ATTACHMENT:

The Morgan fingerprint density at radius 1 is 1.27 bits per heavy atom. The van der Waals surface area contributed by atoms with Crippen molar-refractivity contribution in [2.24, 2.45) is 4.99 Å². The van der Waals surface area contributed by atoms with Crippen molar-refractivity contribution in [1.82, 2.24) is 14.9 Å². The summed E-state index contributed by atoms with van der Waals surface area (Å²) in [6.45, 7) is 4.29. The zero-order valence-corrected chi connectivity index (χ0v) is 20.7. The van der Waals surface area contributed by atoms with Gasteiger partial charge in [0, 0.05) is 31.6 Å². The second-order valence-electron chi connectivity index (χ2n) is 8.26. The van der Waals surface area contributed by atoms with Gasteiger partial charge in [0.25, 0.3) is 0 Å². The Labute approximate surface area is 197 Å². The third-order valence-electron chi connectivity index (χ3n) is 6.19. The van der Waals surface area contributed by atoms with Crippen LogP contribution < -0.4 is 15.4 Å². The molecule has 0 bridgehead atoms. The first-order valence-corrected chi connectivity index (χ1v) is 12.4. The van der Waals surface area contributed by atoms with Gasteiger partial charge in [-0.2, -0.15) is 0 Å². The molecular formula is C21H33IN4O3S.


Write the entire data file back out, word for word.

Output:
The Morgan fingerprint density at radius 1 is 1.27 bits per heavy atom. The van der Waals surface area contributed by atoms with Crippen molar-refractivity contribution in [2.24, 2.45) is 4.99 Å². The van der Waals surface area contributed by atoms with Crippen molar-refractivity contribution in [1.82, 2.24) is 14.9 Å². The summed E-state index contributed by atoms with van der Waals surface area (Å²) in [6.45, 7) is 4.29. The zero-order valence-corrected chi connectivity index (χ0v) is 20.7. The van der Waals surface area contributed by atoms with Gasteiger partial charge in [0, 0.05) is 31.6 Å². The second-order valence-electron chi connectivity index (χ2n) is 8.26. The van der Waals surface area contributed by atoms with Gasteiger partial charge in [0.25, 0.3) is 0 Å². The Labute approximate surface area is 197 Å². The third-order valence-electron chi connectivity index (χ3n) is 6.19. The van der Waals surface area contributed by atoms with Crippen LogP contribution < -0.4 is 15.4 Å². The molecule has 0 bridgehead atoms. The first-order valence-corrected chi connectivity index (χ1v) is 12.4. The van der Waals surface area contributed by atoms with Gasteiger partial charge in [-0.2, -0.15) is 0 Å². The molecular formula is C21H33IN4O3S.